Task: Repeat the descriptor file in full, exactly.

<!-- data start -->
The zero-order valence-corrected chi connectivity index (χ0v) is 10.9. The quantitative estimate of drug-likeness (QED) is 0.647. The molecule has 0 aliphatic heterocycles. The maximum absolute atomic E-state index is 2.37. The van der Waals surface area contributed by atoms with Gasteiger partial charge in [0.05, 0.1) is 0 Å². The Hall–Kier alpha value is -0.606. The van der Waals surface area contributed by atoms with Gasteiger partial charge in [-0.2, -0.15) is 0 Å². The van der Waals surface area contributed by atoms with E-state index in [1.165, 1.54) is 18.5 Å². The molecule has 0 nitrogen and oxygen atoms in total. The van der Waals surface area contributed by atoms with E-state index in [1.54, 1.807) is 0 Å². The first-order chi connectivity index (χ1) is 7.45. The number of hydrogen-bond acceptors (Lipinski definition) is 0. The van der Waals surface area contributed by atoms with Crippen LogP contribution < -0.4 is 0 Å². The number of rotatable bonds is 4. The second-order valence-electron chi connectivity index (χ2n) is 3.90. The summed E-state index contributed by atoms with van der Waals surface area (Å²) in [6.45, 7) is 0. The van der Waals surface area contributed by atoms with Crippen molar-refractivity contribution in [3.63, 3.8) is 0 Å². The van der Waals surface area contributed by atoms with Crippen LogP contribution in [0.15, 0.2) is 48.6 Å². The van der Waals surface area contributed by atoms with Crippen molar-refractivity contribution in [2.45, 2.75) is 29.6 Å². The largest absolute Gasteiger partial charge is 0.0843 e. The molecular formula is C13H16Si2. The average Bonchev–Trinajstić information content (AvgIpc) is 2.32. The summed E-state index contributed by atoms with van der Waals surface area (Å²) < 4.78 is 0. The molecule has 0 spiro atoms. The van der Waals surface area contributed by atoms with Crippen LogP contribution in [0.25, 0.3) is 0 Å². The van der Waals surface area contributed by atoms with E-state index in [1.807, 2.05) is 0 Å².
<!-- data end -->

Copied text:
The zero-order valence-corrected chi connectivity index (χ0v) is 10.9. The quantitative estimate of drug-likeness (QED) is 0.647. The molecule has 0 aliphatic heterocycles. The maximum absolute atomic E-state index is 2.37. The van der Waals surface area contributed by atoms with Gasteiger partial charge in [0.05, 0.1) is 0 Å². The Hall–Kier alpha value is -0.606. The van der Waals surface area contributed by atoms with Gasteiger partial charge in [-0.2, -0.15) is 0 Å². The van der Waals surface area contributed by atoms with E-state index in [1.165, 1.54) is 18.5 Å². The molecule has 0 nitrogen and oxygen atoms in total. The van der Waals surface area contributed by atoms with E-state index in [1.54, 1.807) is 0 Å². The first-order chi connectivity index (χ1) is 7.45. The number of hydrogen-bond acceptors (Lipinski definition) is 0. The van der Waals surface area contributed by atoms with Crippen LogP contribution < -0.4 is 0 Å². The number of rotatable bonds is 4. The second-order valence-electron chi connectivity index (χ2n) is 3.90. The summed E-state index contributed by atoms with van der Waals surface area (Å²) in [6.45, 7) is 0. The van der Waals surface area contributed by atoms with Crippen molar-refractivity contribution in [3.63, 3.8) is 0 Å². The van der Waals surface area contributed by atoms with Crippen LogP contribution in [0.15, 0.2) is 48.6 Å². The van der Waals surface area contributed by atoms with Crippen molar-refractivity contribution in [2.45, 2.75) is 29.6 Å². The largest absolute Gasteiger partial charge is 0.0843 e. The molecular formula is C13H16Si2. The average Bonchev–Trinajstić information content (AvgIpc) is 2.32. The summed E-state index contributed by atoms with van der Waals surface area (Å²) < 4.78 is 0. The molecule has 0 spiro atoms. The van der Waals surface area contributed by atoms with Crippen LogP contribution in [0.25, 0.3) is 0 Å². The van der Waals surface area contributed by atoms with E-state index in [1.807, 2.05) is 0 Å².